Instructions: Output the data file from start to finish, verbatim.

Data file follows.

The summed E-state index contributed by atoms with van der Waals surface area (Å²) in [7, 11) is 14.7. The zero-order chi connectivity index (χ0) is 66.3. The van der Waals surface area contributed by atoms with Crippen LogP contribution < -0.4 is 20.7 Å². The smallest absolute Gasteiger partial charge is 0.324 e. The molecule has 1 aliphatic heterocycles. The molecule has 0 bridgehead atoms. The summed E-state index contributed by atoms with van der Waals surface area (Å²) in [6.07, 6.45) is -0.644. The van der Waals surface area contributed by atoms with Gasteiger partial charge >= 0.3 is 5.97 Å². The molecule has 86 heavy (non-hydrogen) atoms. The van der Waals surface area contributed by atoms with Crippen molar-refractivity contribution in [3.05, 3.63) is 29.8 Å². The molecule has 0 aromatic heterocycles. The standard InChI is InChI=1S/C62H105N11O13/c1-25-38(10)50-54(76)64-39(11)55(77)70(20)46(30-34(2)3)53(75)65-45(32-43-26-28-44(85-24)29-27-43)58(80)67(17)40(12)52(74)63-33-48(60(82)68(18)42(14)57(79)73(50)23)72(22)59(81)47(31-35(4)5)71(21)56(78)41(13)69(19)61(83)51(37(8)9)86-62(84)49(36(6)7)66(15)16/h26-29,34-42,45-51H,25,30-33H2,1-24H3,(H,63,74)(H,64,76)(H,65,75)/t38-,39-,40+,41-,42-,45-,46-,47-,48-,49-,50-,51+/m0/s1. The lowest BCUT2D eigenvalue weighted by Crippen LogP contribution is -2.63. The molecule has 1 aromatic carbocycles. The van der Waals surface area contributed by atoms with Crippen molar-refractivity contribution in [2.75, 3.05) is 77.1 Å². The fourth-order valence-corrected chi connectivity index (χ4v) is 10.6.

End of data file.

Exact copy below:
The summed E-state index contributed by atoms with van der Waals surface area (Å²) in [7, 11) is 14.7. The zero-order chi connectivity index (χ0) is 66.3. The van der Waals surface area contributed by atoms with Crippen LogP contribution < -0.4 is 20.7 Å². The smallest absolute Gasteiger partial charge is 0.324 e. The molecule has 1 aliphatic heterocycles. The molecule has 0 bridgehead atoms. The summed E-state index contributed by atoms with van der Waals surface area (Å²) in [6.07, 6.45) is -0.644. The van der Waals surface area contributed by atoms with Gasteiger partial charge >= 0.3 is 5.97 Å². The molecule has 86 heavy (non-hydrogen) atoms. The van der Waals surface area contributed by atoms with Crippen molar-refractivity contribution in [3.05, 3.63) is 29.8 Å². The molecule has 0 aromatic heterocycles. The standard InChI is InChI=1S/C62H105N11O13/c1-25-38(10)50-54(76)64-39(11)55(77)70(20)46(30-34(2)3)53(75)65-45(32-43-26-28-44(85-24)29-27-43)58(80)67(17)40(12)52(74)63-33-48(60(82)68(18)42(14)57(79)73(50)23)72(22)59(81)47(31-35(4)5)71(21)56(78)41(13)69(19)61(83)51(37(8)9)86-62(84)49(36(6)7)66(15)16/h26-29,34-42,45-51H,25,30-33H2,1-24H3,(H,63,74)(H,64,76)(H,65,75)/t38-,39-,40+,41-,42-,45-,46-,47-,48-,49-,50-,51+/m0/s1. The lowest BCUT2D eigenvalue weighted by Crippen LogP contribution is -2.63. The molecule has 1 aromatic carbocycles. The van der Waals surface area contributed by atoms with Crippen molar-refractivity contribution in [2.75, 3.05) is 77.1 Å². The fourth-order valence-corrected chi connectivity index (χ4v) is 10.6.